In the summer of 2008, the Obama-Biden presidential campaign ran the most-aired ad of the decade, “Unravel,” alleging that Sen. John McCain’s policy proposals would dismantle employer-based health coverage. Twelve years later, that ad takes on an ironic tone for President Obama’s vice president. As I outline in a new report, Joe Biden’s health plan could pull apart the system by which most Americans receive insurance.
The collapse would come as a result of two interlinked provisions in the Democrat’s plan. Mr. Biden proposes to increase subsidies for ObamaCare exchange plans—decreasing the percentage of income households must pay in out-of-pocket premiums, and increasing the cost-sharing assistance provided for deductibles and copayments. He would also repeal an ObamaCare provision that prohibits households that are offered “affordable” health coverage by their employer from receiving exchange subsidies.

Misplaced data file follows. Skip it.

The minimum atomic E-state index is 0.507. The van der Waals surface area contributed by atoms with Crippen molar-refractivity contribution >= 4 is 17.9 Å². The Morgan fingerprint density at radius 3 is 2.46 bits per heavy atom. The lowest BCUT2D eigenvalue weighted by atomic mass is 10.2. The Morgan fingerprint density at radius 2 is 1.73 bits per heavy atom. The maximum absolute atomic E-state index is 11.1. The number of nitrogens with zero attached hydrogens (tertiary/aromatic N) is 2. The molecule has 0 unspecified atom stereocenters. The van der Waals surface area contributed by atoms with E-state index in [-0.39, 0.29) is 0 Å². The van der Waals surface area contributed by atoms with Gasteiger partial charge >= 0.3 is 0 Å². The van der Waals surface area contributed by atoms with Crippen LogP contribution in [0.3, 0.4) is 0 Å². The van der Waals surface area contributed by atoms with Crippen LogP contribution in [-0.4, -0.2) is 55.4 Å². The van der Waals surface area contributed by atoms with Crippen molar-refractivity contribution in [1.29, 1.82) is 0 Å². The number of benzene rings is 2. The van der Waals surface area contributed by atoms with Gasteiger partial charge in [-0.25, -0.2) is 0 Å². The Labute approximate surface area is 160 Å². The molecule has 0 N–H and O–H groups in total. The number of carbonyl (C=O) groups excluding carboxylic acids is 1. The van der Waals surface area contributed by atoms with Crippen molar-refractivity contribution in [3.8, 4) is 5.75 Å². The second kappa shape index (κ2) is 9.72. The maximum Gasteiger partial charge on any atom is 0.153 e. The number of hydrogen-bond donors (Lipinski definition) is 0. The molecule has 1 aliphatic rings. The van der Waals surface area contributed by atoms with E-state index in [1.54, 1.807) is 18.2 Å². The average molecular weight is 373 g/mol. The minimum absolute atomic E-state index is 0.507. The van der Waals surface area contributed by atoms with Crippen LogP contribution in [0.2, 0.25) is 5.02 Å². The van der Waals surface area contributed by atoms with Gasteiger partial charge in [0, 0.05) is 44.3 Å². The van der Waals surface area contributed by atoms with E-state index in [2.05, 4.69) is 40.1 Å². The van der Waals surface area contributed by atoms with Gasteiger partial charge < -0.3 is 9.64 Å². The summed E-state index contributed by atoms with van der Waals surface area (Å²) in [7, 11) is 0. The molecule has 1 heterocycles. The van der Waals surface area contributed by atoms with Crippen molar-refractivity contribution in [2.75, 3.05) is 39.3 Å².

To illustrate the effects, consider a family of four earning 250% of the poverty line. In 2018 this household would have earned $61,500 and paid an average of $5,431 for family coverage from an employer, with an average deductible of $2,961. But under a subsidy regime referenced in Mr. Biden’s plan, and originally proposed by the Urban Institute, that same family would have paid $3,690 for a plan with a deductible of only $1,000. Even after the tax preference for employer-provided insurance, the family could see savings of $2,236 a year, or nearly $200 a month.
The combination of lower premiums and deductibles would encourage significant switching from employer insurance to the exchanges. Virtually all households with incomes below 200% of the poverty line could save more than $100 a month, and some above that threshold would save, too. Assuming that a great majority—say, 90%—of households saving at least $100 a month would switch plans, and that half of those saving less than $100 monthly would do so, I find that 24 million Americans would switch out of employer coverage under the Biden proposal.
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Some might find these results a feature, not a bug. Liberals would question why anyone could object to increasing financial assistance for working-class families who struggle to afford coverage. But the change would have significant negative consequences for taxpayers, businesses and those wishing to remain in employer coverage.
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